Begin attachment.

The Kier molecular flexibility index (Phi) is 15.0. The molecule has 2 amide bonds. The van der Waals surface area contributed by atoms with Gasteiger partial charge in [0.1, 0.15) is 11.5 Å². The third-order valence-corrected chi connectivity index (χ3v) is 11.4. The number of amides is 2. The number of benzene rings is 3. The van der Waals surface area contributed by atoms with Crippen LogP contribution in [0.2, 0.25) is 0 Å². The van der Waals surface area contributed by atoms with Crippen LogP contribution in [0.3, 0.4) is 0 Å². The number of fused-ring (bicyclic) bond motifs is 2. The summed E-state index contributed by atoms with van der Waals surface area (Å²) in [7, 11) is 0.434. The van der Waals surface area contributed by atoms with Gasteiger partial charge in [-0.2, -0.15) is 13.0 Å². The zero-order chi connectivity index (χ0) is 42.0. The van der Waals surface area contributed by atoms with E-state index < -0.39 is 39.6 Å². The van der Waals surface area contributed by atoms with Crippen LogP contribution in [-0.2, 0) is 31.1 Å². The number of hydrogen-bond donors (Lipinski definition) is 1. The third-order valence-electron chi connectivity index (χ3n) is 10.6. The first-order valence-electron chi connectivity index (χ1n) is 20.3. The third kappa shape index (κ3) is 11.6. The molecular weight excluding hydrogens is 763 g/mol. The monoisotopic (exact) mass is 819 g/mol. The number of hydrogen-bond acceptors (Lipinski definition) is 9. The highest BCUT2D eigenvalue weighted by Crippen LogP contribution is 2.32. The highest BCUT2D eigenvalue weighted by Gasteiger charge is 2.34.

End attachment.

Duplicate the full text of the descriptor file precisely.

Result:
The Kier molecular flexibility index (Phi) is 15.0. The molecule has 2 amide bonds. The van der Waals surface area contributed by atoms with Gasteiger partial charge in [0.1, 0.15) is 11.5 Å². The third-order valence-corrected chi connectivity index (χ3v) is 11.4. The number of amides is 2. The number of benzene rings is 3. The van der Waals surface area contributed by atoms with Crippen LogP contribution in [0.2, 0.25) is 0 Å². The van der Waals surface area contributed by atoms with Crippen LogP contribution in [0.3, 0.4) is 0 Å². The number of fused-ring (bicyclic) bond motifs is 2. The summed E-state index contributed by atoms with van der Waals surface area (Å²) in [7, 11) is 0.434. The van der Waals surface area contributed by atoms with Gasteiger partial charge in [-0.2, -0.15) is 13.0 Å². The zero-order chi connectivity index (χ0) is 42.0. The van der Waals surface area contributed by atoms with E-state index < -0.39 is 39.6 Å². The van der Waals surface area contributed by atoms with Crippen LogP contribution in [-0.2, 0) is 31.1 Å². The number of hydrogen-bond donors (Lipinski definition) is 1. The third-order valence-electron chi connectivity index (χ3n) is 10.6. The first-order valence-electron chi connectivity index (χ1n) is 20.3. The third kappa shape index (κ3) is 11.6. The molecular weight excluding hydrogens is 763 g/mol. The monoisotopic (exact) mass is 819 g/mol. The number of hydrogen-bond acceptors (Lipinski definition) is 9. The highest BCUT2D eigenvalue weighted by Crippen LogP contribution is 2.32. The highest BCUT2D eigenvalue weighted by Gasteiger charge is 2.34.